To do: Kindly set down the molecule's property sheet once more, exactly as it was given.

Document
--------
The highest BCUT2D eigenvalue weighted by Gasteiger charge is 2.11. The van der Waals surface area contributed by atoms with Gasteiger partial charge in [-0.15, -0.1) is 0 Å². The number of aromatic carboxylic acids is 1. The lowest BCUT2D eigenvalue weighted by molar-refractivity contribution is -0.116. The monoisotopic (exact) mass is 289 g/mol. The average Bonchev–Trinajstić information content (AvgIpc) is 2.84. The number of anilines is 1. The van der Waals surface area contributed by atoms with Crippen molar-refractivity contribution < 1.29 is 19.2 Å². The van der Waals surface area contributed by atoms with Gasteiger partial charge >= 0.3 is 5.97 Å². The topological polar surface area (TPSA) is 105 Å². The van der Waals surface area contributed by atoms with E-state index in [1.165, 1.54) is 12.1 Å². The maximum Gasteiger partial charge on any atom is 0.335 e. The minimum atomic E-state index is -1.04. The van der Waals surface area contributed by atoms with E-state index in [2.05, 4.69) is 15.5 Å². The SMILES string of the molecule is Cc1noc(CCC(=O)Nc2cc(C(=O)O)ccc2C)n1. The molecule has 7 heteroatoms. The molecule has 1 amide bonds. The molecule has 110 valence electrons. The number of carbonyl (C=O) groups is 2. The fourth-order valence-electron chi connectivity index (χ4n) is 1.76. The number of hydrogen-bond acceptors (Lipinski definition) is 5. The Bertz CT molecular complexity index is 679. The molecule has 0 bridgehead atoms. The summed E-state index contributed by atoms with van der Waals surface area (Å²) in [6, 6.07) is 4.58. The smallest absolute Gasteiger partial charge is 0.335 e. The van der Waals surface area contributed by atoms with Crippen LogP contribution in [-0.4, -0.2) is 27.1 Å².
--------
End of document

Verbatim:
The highest BCUT2D eigenvalue weighted by Gasteiger charge is 2.11. The van der Waals surface area contributed by atoms with Gasteiger partial charge in [-0.15, -0.1) is 0 Å². The number of aromatic carboxylic acids is 1. The lowest BCUT2D eigenvalue weighted by molar-refractivity contribution is -0.116. The monoisotopic (exact) mass is 289 g/mol. The average Bonchev–Trinajstić information content (AvgIpc) is 2.84. The number of anilines is 1. The van der Waals surface area contributed by atoms with Crippen molar-refractivity contribution < 1.29 is 19.2 Å². The van der Waals surface area contributed by atoms with Gasteiger partial charge >= 0.3 is 5.97 Å². The topological polar surface area (TPSA) is 105 Å². The van der Waals surface area contributed by atoms with E-state index in [1.165, 1.54) is 12.1 Å². The maximum Gasteiger partial charge on any atom is 0.335 e. The minimum atomic E-state index is -1.04. The van der Waals surface area contributed by atoms with E-state index in [2.05, 4.69) is 15.5 Å². The SMILES string of the molecule is Cc1noc(CCC(=O)Nc2cc(C(=O)O)ccc2C)n1. The molecule has 7 heteroatoms. The molecule has 1 amide bonds. The molecule has 110 valence electrons. The number of carbonyl (C=O) groups is 2. The fourth-order valence-electron chi connectivity index (χ4n) is 1.76. The number of hydrogen-bond acceptors (Lipinski definition) is 5. The Bertz CT molecular complexity index is 679. The molecule has 0 bridgehead atoms. The summed E-state index contributed by atoms with van der Waals surface area (Å²) in [6, 6.07) is 4.58. The smallest absolute Gasteiger partial charge is 0.335 e. The van der Waals surface area contributed by atoms with Crippen LogP contribution in [-0.4, -0.2) is 27.1 Å².